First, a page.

Shouting and running around could raise the risk of infected droplets being spewed into the air and others inhaling them. Pictured: Demonstrators during a protest in New York, May 31

Shouting and running around could raise the risk of infected droplets being spewed into the air and others inhaling them. Pictured: Demonstrators during a protest in New York, May 31

Dr William Schaffer, a professor of preventive medicine and infectious diseases at the Vanderbilt University Medical Center, told DailyMail.com there are several reasons one may become infected at a protest.

There’s the fact that demonstrations are large congregant events – which are currently discouraged – a lack of social distancing and people not wearing masks.

However, he adds that a lot of shouting is also likely to increase the risk of virus spread.

‘There is a lot of shouting and running around, which is exertional, which will make people breathe more deeply and exhale more,’ Dr Schaffner said. 

This means more potentially infected droplets in the air and a greater chance of a non-infected person breathing them in and falling ill.

Additionally, many people attending these protests are people of color, minorities who have been disproportionately affected by COVID.

‘That puts those populations at greater risk and those people can bring the virus  home with them,’ Dr Schaffner said.

‘There’s no doubt that we are concerned that this may contribute to spikes of increased infections here and there because it comes at the time when we are all “opening our society” as we are going out.’

On Saturday, in Los Angeles, Mayor Eric Garcetti, warned the protests could become ‘super-spreading events’ if people don’t practice social distancing or take other preventive measures such as wearing masks.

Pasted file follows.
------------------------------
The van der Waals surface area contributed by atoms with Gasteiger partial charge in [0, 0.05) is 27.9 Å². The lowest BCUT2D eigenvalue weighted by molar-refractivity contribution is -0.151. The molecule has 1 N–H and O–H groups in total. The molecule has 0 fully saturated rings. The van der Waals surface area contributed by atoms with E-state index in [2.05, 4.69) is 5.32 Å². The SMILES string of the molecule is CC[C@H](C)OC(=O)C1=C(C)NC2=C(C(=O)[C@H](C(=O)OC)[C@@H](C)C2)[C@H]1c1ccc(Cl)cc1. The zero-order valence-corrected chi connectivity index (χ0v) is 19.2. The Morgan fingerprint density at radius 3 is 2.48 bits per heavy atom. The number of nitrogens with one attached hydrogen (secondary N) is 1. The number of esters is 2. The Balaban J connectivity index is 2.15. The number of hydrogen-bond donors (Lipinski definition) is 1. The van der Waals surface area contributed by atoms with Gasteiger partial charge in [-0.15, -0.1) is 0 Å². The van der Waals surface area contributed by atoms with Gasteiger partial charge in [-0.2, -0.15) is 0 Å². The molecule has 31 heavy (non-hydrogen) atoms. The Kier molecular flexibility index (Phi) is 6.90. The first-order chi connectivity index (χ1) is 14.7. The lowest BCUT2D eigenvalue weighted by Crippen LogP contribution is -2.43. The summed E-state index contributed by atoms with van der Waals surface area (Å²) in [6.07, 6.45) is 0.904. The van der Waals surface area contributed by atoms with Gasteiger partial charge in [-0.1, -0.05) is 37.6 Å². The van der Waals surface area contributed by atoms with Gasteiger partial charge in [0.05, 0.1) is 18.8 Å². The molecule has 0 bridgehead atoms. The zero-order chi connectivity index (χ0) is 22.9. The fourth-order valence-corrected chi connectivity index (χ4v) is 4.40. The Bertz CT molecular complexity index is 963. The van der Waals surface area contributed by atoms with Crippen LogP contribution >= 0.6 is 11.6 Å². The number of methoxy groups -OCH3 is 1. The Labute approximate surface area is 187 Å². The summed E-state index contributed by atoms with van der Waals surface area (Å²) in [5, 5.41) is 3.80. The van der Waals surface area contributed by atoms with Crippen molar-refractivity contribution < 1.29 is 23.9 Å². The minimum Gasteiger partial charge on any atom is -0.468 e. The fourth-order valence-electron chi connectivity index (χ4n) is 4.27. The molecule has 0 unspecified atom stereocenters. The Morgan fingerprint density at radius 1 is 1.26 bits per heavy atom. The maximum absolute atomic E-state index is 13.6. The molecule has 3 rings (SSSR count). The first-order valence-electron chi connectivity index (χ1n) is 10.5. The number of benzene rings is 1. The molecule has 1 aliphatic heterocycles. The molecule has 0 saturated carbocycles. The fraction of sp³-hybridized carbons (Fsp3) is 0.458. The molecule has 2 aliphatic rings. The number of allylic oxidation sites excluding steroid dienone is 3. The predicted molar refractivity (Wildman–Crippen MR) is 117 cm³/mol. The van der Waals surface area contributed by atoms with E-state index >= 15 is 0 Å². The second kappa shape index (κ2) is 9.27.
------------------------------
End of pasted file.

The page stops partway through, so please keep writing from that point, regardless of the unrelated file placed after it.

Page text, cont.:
These events occur when a single person, who sheds a great deal of the virus for unknown reasons, infects several people at one time.

Dr Schaffner says there have been ‘super-spreading’ events during the pandemic after large groups of people have come together.

One example is in South Korea, where a woman went to China, came back infected and then attended a large event at her church. 

‘There was a huge are gathering at this religious service where social distancing was not observed even though it was already recommended,’ he said.

‘And she was indeed a super-spreader and spread it to a large number of people, creating the first major introduction of COVID into South Korea.’

Shouting and running around could raise the risk of infected droplets being spewed into the air and others inhaling them. Pictured: Protesters rally against the death of George Floyd in Portland, Oregon, May 31

Shouting and running around could raise the risk of infected droplets being spewed into the air and others inhaling them. Pictured: Protesters rally against the death of George Floyd in Portland, Oregon, May 31

One expert fears the distrust in authority after Floyd's death will also lead to a distrust in health authorities who are contact tracing. Pictured: NYPD anti-riot police are seen preparing to disperse protestors, May 31

One expert fears the distrust in authority after Floyd’s death will also lead to a distrust in health authorities who are contact tracing. Pictured: NYPD anti-riot police are seen preparing to disperse protestors, May 31

In another instance in Washington state, after someone ill attended choir practice, 52 of the 61 people there became sick.